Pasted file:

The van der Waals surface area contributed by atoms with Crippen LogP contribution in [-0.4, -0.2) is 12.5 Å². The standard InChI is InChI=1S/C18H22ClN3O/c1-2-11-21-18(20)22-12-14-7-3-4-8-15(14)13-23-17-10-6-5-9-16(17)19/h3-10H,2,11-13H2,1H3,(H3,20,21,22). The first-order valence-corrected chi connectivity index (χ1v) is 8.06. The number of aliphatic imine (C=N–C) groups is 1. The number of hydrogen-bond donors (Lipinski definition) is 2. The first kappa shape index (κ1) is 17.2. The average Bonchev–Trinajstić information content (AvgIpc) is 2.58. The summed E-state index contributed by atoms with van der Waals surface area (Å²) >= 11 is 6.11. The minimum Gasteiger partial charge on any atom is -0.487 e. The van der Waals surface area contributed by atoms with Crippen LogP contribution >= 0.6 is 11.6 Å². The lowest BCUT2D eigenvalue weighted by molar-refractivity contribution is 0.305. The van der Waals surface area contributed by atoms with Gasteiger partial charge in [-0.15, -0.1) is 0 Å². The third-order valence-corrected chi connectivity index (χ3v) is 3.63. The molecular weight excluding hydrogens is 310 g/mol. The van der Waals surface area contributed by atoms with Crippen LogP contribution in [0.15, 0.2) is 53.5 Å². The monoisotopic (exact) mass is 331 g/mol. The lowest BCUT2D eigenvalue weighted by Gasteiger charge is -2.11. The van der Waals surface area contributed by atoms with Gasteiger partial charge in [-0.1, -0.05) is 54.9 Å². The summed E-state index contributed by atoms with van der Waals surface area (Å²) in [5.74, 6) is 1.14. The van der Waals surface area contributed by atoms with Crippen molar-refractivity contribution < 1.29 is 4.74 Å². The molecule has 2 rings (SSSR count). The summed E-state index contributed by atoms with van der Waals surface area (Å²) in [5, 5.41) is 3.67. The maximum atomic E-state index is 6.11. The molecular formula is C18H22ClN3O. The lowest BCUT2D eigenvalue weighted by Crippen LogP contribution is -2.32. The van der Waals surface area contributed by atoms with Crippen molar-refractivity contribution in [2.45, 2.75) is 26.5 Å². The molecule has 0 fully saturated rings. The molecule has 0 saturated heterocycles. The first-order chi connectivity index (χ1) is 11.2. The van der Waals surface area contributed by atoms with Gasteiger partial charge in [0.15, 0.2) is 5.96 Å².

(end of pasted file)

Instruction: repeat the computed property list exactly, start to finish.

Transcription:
The van der Waals surface area contributed by atoms with Crippen LogP contribution in [-0.4, -0.2) is 12.5 Å². The standard InChI is InChI=1S/C18H22ClN3O/c1-2-11-21-18(20)22-12-14-7-3-4-8-15(14)13-23-17-10-6-5-9-16(17)19/h3-10H,2,11-13H2,1H3,(H3,20,21,22). The first-order valence-corrected chi connectivity index (χ1v) is 8.06. The number of aliphatic imine (C=N–C) groups is 1. The number of hydrogen-bond donors (Lipinski definition) is 2. The first kappa shape index (κ1) is 17.2. The average Bonchev–Trinajstić information content (AvgIpc) is 2.58. The summed E-state index contributed by atoms with van der Waals surface area (Å²) >= 11 is 6.11. The minimum Gasteiger partial charge on any atom is -0.487 e. The van der Waals surface area contributed by atoms with Crippen LogP contribution >= 0.6 is 11.6 Å². The lowest BCUT2D eigenvalue weighted by molar-refractivity contribution is 0.305. The van der Waals surface area contributed by atoms with Gasteiger partial charge in [-0.15, -0.1) is 0 Å². The third-order valence-corrected chi connectivity index (χ3v) is 3.63. The molecular weight excluding hydrogens is 310 g/mol. The van der Waals surface area contributed by atoms with Crippen LogP contribution in [0.15, 0.2) is 53.5 Å². The monoisotopic (exact) mass is 331 g/mol. The lowest BCUT2D eigenvalue weighted by Gasteiger charge is -2.11. The van der Waals surface area contributed by atoms with Gasteiger partial charge in [-0.1, -0.05) is 54.9 Å². The summed E-state index contributed by atoms with van der Waals surface area (Å²) in [5.74, 6) is 1.14. The van der Waals surface area contributed by atoms with Crippen molar-refractivity contribution < 1.29 is 4.74 Å². The molecule has 2 rings (SSSR count). The summed E-state index contributed by atoms with van der Waals surface area (Å²) in [5, 5.41) is 3.67. The maximum atomic E-state index is 6.11. The molecular formula is C18H22ClN3O. The lowest BCUT2D eigenvalue weighted by Crippen LogP contribution is -2.32. The van der Waals surface area contributed by atoms with Crippen molar-refractivity contribution in [2.45, 2.75) is 26.5 Å². The molecule has 0 fully saturated rings. The molecule has 0 saturated heterocycles. The first-order chi connectivity index (χ1) is 11.2. The van der Waals surface area contributed by atoms with Gasteiger partial charge in [0.15, 0.2) is 5.96 Å².